United States District Court, M.D. Tennessee, Nashville Division
MEMORANDUM AND ORDER
A. TRAUGER, UNITED STATES DISTRICT JUDGE.
18, 2106, Plaintiff The Executive Corporation (TEC) sued
defendants Oisoon, LLC, and Li Jin Xu for appropriating
images from its website and using those images to sell
products similar (or perhaps identical) to those marketed by
TEC. (Doc. No. 1.) TEC alleges two claims against these
defendants: that they removed or altered copyright management
information, in violation of 17 U.S.C. §1202(b), and
that they engaged in false advertising in violation of the
Lanham Act, 15 U.S.C. § 1125(a). (Id. at
PageID# 4-8.) Despite having been served with process (Doc.
Nos. 6, 7), neither defendant has appeared to defend against
these claims. Pursuant to Federal Rule of Civil Procedure
55(a), the Clerk of Court entered default against Oisoon, LLC
on July 15, 2016 (Doc. No. 10) and default against Li Jin Xu
on August 29, 2016 (Doc. No. 15).
moved for default judgment under Federal Rule of Civil
Procedure 55(b) on October 20, 2016. (Doc. No. 18.) After
determining that TEC does not request damages in a sum
certain, the magistrate judge ordered TEC to submit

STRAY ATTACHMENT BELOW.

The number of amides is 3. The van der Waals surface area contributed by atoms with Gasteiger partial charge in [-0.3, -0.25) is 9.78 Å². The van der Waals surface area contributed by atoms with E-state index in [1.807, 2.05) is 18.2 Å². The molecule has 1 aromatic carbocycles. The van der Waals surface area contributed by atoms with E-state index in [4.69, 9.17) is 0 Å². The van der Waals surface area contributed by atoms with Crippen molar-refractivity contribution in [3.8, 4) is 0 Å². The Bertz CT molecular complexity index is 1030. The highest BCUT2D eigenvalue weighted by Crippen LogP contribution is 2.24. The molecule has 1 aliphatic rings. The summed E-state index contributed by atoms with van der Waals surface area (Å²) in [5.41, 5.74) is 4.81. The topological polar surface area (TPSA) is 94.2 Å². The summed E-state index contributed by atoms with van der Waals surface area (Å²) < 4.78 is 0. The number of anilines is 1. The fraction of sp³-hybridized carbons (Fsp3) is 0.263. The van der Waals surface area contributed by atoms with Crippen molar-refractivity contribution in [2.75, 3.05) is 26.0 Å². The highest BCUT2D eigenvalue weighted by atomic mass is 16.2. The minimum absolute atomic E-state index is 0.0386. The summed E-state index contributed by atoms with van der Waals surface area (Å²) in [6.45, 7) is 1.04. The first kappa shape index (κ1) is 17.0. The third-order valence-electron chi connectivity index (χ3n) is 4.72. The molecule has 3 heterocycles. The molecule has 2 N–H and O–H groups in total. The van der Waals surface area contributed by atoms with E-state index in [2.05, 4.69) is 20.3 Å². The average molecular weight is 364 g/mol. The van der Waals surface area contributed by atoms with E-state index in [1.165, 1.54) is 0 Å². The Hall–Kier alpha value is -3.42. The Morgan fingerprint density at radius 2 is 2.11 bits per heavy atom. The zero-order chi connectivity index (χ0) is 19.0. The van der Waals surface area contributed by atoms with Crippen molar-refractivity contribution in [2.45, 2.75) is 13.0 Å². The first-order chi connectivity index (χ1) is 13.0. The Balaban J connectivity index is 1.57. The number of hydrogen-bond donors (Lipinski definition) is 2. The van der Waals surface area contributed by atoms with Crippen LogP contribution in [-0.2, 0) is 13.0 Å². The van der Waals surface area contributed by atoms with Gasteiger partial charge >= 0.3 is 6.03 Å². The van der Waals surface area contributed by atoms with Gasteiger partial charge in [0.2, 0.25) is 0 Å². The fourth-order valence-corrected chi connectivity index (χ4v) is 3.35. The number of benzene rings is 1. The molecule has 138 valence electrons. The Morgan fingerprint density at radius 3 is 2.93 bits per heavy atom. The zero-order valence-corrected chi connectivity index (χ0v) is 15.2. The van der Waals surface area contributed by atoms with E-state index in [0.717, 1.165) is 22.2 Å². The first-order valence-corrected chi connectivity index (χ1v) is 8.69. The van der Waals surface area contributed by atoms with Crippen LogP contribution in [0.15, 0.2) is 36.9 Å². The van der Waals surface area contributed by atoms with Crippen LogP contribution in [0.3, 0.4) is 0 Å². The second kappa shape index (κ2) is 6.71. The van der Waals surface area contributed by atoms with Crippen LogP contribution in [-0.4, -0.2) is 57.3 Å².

additional proof to support its damages claim. (Doc. No. 21.)
TEC submitted the affidavit of its president, Stewart Switzer
(Doc. No. 22- 1), and its counsel, Thomas J. Boylan (Doc. No.
22-20), on July 2, 2017. TEC also filed additional evidence
documenting the harms it alleges, including photographs
comparing images from its website to those found on
defendants' site. (Doc. No. 20.) Upon consideration of
these filings, the court hereby WITHDRAWS the reference to
the Magistrate Judge and GRANTS TEC's motion for default
Statement of Facts
following facts are taken from TEC's Verified Complaint
(Doc. No. 1), Switzer's affidavit (Doc. No. 22-1),
Boylan's affidavit (Doc. No. 22-20), and their supporting
documents (Doc. No. 22-2-22-23).
a Tennessee corporation that “operates a promotional
marketing company that designs, advertises and sells logo
branded products via the internet.” (Doc. No. 1,
PageID# 1, 3, ¶ ¶ 1, 9.) TEC markets over 30, 000
branded logo products through its website,
www.theexecutiveadvertising.com. (Doc. No. 22-1,
PageID# 141, ¶ 4.) “TEC's internet site . . .
uses original source coding, text and photographs that have
been created and developed by TEC and are the unregistered
copyrights of [TEC].” (Doc. No. 1, PageID# 3, ¶
Oisoon LLC is a Texas corporation that sells logo branded
products through the website www.oisoon.com. (Doc.
No. 1, PageID# 1, 3, ¶¶ 2, 10.) Defendant Li Jin Xu